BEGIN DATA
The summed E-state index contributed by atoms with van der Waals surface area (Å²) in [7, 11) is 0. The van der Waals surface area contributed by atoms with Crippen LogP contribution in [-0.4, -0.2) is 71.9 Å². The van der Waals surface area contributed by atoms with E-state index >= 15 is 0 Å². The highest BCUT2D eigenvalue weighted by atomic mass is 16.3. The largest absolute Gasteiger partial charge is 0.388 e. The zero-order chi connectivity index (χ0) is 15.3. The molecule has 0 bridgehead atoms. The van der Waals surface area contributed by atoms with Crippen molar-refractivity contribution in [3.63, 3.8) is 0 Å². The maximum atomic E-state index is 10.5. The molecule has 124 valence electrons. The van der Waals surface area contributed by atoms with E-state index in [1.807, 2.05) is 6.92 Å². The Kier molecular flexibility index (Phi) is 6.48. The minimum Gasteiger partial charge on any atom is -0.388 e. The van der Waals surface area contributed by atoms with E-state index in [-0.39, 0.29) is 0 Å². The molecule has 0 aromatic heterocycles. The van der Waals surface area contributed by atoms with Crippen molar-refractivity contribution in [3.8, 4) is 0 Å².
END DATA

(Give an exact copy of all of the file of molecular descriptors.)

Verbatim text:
The summed E-state index contributed by atoms with van der Waals surface area (Å²) in [7, 11) is 0. The van der Waals surface area contributed by atoms with Crippen LogP contribution in [-0.4, -0.2) is 71.9 Å². The van der Waals surface area contributed by atoms with E-state index >= 15 is 0 Å². The highest BCUT2D eigenvalue weighted by atomic mass is 16.3. The largest absolute Gasteiger partial charge is 0.388 e. The zero-order chi connectivity index (χ0) is 15.3. The molecule has 0 bridgehead atoms. The van der Waals surface area contributed by atoms with Crippen molar-refractivity contribution in [3.63, 3.8) is 0 Å². The maximum atomic E-state index is 10.5. The molecule has 124 valence electrons. The van der Waals surface area contributed by atoms with E-state index in [1.807, 2.05) is 6.92 Å². The Kier molecular flexibility index (Phi) is 6.48. The minimum Gasteiger partial charge on any atom is -0.388 e. The van der Waals surface area contributed by atoms with E-state index in [-0.39, 0.29) is 0 Å². The molecule has 0 aromatic heterocycles. The van der Waals surface area contributed by atoms with Crippen molar-refractivity contribution in [3.8, 4) is 0 Å².